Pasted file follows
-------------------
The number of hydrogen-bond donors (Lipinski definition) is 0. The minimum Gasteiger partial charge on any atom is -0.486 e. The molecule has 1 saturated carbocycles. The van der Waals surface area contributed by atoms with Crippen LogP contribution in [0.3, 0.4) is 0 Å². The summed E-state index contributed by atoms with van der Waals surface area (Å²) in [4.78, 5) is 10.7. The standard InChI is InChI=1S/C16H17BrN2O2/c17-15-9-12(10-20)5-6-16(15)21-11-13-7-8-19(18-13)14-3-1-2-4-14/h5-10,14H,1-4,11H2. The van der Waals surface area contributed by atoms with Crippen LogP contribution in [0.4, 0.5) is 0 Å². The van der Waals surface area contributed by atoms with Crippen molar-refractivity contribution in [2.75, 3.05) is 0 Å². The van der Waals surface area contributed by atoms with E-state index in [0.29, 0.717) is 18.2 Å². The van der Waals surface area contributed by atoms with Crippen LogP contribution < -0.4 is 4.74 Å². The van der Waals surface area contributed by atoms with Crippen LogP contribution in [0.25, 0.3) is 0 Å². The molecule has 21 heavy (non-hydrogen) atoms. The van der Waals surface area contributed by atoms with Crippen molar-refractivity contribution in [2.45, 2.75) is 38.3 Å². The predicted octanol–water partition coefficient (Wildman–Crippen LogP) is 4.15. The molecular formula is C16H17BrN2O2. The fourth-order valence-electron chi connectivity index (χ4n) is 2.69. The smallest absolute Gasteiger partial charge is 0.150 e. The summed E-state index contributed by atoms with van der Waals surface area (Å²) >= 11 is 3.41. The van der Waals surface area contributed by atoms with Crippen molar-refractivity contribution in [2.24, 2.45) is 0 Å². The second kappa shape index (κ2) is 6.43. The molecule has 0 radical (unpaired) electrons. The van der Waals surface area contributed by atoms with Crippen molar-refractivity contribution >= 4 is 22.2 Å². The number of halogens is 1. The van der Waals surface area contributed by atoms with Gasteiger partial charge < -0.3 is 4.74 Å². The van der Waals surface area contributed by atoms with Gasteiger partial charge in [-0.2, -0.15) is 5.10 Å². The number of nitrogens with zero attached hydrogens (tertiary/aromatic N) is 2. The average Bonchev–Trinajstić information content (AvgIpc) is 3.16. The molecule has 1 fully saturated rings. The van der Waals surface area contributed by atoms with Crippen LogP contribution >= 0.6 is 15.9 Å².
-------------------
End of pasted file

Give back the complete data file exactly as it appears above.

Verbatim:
The number of hydrogen-bond donors (Lipinski definition) is 0. The minimum Gasteiger partial charge on any atom is -0.486 e. The molecule has 1 saturated carbocycles. The van der Waals surface area contributed by atoms with Crippen LogP contribution in [0.3, 0.4) is 0 Å². The summed E-state index contributed by atoms with van der Waals surface area (Å²) in [4.78, 5) is 10.7. The standard InChI is InChI=1S/C16H17BrN2O2/c17-15-9-12(10-20)5-6-16(15)21-11-13-7-8-19(18-13)14-3-1-2-4-14/h5-10,14H,1-4,11H2. The van der Waals surface area contributed by atoms with Crippen LogP contribution in [0.4, 0.5) is 0 Å². The van der Waals surface area contributed by atoms with Crippen molar-refractivity contribution in [2.75, 3.05) is 0 Å². The van der Waals surface area contributed by atoms with E-state index in [0.29, 0.717) is 18.2 Å². The van der Waals surface area contributed by atoms with Crippen LogP contribution < -0.4 is 4.74 Å². The van der Waals surface area contributed by atoms with Crippen LogP contribution in [0.25, 0.3) is 0 Å². The molecule has 21 heavy (non-hydrogen) atoms. The van der Waals surface area contributed by atoms with Crippen molar-refractivity contribution in [2.45, 2.75) is 38.3 Å². The predicted octanol–water partition coefficient (Wildman–Crippen LogP) is 4.15. The molecular formula is C16H17BrN2O2. The fourth-order valence-electron chi connectivity index (χ4n) is 2.69. The smallest absolute Gasteiger partial charge is 0.150 e. The summed E-state index contributed by atoms with van der Waals surface area (Å²) >= 11 is 3.41. The van der Waals surface area contributed by atoms with Crippen molar-refractivity contribution in [2.24, 2.45) is 0 Å². The second kappa shape index (κ2) is 6.43. The molecule has 0 radical (unpaired) electrons. The van der Waals surface area contributed by atoms with Crippen molar-refractivity contribution >= 4 is 22.2 Å². The number of halogens is 1. The van der Waals surface area contributed by atoms with Gasteiger partial charge < -0.3 is 4.74 Å². The van der Waals surface area contributed by atoms with Gasteiger partial charge in [-0.2, -0.15) is 5.10 Å². The number of nitrogens with zero attached hydrogens (tertiary/aromatic N) is 2. The average Bonchev–Trinajstić information content (AvgIpc) is 3.16. The molecule has 1 fully saturated rings. The van der Waals surface area contributed by atoms with Crippen LogP contribution >= 0.6 is 15.9 Å².